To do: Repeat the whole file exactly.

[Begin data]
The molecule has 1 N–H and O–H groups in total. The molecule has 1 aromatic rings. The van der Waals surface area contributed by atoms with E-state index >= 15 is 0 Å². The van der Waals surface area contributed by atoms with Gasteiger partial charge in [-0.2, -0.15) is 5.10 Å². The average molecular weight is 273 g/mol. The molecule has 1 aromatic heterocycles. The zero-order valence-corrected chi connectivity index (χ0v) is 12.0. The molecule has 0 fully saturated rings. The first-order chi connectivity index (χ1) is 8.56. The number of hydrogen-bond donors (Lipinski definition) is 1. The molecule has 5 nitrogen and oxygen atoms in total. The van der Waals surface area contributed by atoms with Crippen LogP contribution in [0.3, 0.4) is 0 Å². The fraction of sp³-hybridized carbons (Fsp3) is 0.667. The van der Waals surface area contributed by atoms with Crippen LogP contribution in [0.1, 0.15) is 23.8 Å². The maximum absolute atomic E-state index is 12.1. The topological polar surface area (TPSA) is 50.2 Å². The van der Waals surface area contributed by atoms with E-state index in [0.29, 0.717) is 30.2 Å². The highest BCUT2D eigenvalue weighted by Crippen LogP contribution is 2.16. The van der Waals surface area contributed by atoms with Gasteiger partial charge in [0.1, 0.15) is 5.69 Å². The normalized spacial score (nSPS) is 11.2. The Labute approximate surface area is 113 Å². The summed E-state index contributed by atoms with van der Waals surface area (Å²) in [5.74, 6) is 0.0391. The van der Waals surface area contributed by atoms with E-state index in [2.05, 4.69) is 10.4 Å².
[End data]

The molecule has 1 N–H and O–H groups in total. The molecule has 1 aromatic rings. The van der Waals surface area contributed by atoms with E-state index >= 15 is 0 Å². The van der Waals surface area contributed by atoms with Gasteiger partial charge in [-0.2, -0.15) is 5.10 Å². The average molecular weight is 273 g/mol. The molecule has 1 aromatic heterocycles. The zero-order valence-corrected chi connectivity index (χ0v) is 12.0. The molecule has 0 fully saturated rings. The first-order chi connectivity index (χ1) is 8.56. The number of hydrogen-bond donors (Lipinski definition) is 1. The molecule has 5 nitrogen and oxygen atoms in total. The van der Waals surface area contributed by atoms with Crippen LogP contribution in [0.3, 0.4) is 0 Å². The fraction of sp³-hybridized carbons (Fsp3) is 0.667. The van der Waals surface area contributed by atoms with Crippen LogP contribution in [0.1, 0.15) is 23.8 Å². The maximum absolute atomic E-state index is 12.1. The topological polar surface area (TPSA) is 50.2 Å². The van der Waals surface area contributed by atoms with E-state index in [0.29, 0.717) is 30.2 Å². The highest BCUT2D eigenvalue weighted by Crippen LogP contribution is 2.16. The van der Waals surface area contributed by atoms with Gasteiger partial charge in [0.1, 0.15) is 5.69 Å². The normalized spacial score (nSPS) is 11.2. The Labute approximate surface area is 113 Å². The summed E-state index contributed by atoms with van der Waals surface area (Å²) in [5.74, 6) is 0.0391. The van der Waals surface area contributed by atoms with E-state index in [2.05, 4.69) is 10.4 Å².